The start of the high school baseball season in Springfield might be described with one word: calamitous.
At the first 2015 lunch meeting of the Springfield Lead-off Club, Central coach Bill Shoemaker described what he called a “tradition,” that sounds more like a curse.
“I don’t mean it to be as funny as it’s going to sound, but every year somebody gets hit in the face Day 1 in practice — every year,” Shoemaker said.
The Bulldogs’ boss tried to get smart by keep actual baseballs out of the first official practice, opting to work with foam practice balls. A player still got hit in the face. When baseballs made their first appearance at practice, a player got hit in the face while standing in against an inside fastball.
“For whatever reason my kid didn’t turn away from the ball, he puts his hand up, and it goes right over his hand and hits him right in the chin — four stitches,” Shoemaker said.
Central pitchers combined to allow 142 walks and 45 hit batsmen in 25 games in 2014. They appear to have cut back on the trend of free passes in 2015, surrendering just three walks and six hit batsmen in the first five games of 2015.
Hillcrest coach Ryan Schaffitzel explained the Hornets barely avoided playing a shirts-and-skins game at the Bartlesville, Oklahoma Classic. Hillcrest ordered new baseball uniforms that arrived via overnight delivery just before the first game.
“Our guys thought they were pretty special, getting their jerseys delivered to the hotel for them,” Schaffitzel said.
Hillcrest looked sharp, but went 0-4 against Sooner State opposition in the weekend tournament while continuing to search for an optimal starting lineup.
Parkview senior pitcher Dante Stevens learned a lesson in a 5-2 win over Excelsior Springs. With two outs in the fifth inning, coach John Thompson walked to the mound to check on Stevens after he walked a batter. Stevens, whose pitch count sat around 60 for the game, promptly walked the next batter. Thompson went back to the mound to change pitchers and tried to move Stevens to right field.
“He goes, Coach, I can’t. I can’t even throw.’ I said, ‘Dante, I was just out here a batter ago and you can get this guy out at 60 pitches?’ He goes, ‘I know, my arm is hanging,'” Thompson recounted. “So we had a valuable lesson after the game about being honest during mound visits.”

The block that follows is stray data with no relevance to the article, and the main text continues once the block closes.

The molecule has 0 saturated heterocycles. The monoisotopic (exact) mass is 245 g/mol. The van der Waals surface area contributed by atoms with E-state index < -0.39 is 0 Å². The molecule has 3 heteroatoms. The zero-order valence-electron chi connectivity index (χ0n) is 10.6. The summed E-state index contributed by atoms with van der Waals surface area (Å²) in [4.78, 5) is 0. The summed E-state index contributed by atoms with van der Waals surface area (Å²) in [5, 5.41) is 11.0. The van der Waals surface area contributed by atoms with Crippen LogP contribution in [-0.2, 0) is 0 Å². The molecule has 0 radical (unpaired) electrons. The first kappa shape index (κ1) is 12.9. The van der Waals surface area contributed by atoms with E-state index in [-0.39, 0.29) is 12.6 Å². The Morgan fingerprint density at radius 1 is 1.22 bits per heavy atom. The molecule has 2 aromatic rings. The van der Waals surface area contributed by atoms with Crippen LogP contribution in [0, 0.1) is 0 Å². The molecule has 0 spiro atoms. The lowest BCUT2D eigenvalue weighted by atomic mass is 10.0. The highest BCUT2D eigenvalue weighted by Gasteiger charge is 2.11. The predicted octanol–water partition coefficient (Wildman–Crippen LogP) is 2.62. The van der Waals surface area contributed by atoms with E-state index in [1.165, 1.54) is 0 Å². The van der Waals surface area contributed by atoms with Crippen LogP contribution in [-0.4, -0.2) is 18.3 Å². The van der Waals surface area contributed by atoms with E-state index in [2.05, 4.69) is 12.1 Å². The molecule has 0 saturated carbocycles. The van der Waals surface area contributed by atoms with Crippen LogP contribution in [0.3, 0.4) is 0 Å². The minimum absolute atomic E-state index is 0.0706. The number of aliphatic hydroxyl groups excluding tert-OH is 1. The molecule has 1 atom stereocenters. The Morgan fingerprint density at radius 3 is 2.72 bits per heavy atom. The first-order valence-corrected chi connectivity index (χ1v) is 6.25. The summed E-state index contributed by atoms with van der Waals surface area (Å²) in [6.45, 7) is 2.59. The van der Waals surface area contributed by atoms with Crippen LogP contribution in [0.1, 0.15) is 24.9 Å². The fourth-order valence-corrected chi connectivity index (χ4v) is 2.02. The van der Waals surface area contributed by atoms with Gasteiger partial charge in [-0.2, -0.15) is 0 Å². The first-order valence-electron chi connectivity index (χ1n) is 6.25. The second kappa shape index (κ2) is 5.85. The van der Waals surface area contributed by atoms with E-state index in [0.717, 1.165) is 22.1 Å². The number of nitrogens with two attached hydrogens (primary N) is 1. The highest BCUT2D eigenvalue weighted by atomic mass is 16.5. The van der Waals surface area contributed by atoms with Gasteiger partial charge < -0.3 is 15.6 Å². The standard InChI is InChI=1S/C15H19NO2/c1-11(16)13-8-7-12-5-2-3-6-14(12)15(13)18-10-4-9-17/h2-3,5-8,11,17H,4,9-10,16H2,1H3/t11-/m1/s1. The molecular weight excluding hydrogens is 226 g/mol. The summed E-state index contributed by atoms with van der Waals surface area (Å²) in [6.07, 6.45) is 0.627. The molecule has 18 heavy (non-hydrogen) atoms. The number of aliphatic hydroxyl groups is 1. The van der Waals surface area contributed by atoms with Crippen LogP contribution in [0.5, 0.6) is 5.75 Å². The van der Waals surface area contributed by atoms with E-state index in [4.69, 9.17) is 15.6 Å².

Vikings’ third baseman Zach Ralph made a diving catch on a line drive for an assisted double play to seal a win.
Kickapoo avoided calamity before the season officially began. The Chiefs encountered tornado warnings as they scurried south for the Central Arkansas Invitational in Little Rock last Wednesday night.
Coach Jason Howser says the team bus was somewhere between Branson and Harrison, Ark. when skies looked especially wooly.
“I looked at the driver and I said, ‘There’s really nowhere to pull over,’ and he said, ‘No, there’s not,’ so we decided we’d try to outrun it,” Howser said.
Kickapoo (3-1) scored wins over Greenwood, Arkadelphia and Conway, Arkansas, but fell to Little Rock Catholic in the championship game on a walkoff hit. Howser says the Chiefs were angry when they got back on the bus.
At Glendale (3-3), the real fun begins Thursday with the annual Red and Blue Tournament.
Glendale, Parkview, Kickapoo and Hillcrest play host to one varsity game and one freshman game per day Thursday-Saturday. Forsyth, Belton, Springdale (Arkansas) Har-Ber and Smith-Cotton serve as the out-of-town guests.
The Falcons look for a good showing in the tournament, which coach Mike Snodgrass worked to make a way for Springfield schools to showcase their baseball parks.
“I would say of our six games, in five we’ve played pretty well, so we’re going to be a competitive team,” Snodgrass said.
New Convenant Academy (0-0) plays its first varsity baseball game ever Tuesday afternoon at Crane. The Warriors’ first two games were called off due to muddy fields, but it’s just another day for veteran coach John Hartley and a team that held its first practices in a parking lot to avoid snow.
“I didn’t have to worry about running after practice, because we just had a rule that if you didn’t catch the ball and throw it to your partner, you ran after the ball,” Hartley said. “Some of them played chase for a while and they’re in better shape now.”
The Springfield Lead-off Club meets Mondays at noon at Coyote’s Sports Café, 1743 S. Glenstone Ave. Cost for lunch and brief presentations from Springfield high school and college baseball coaches is $10.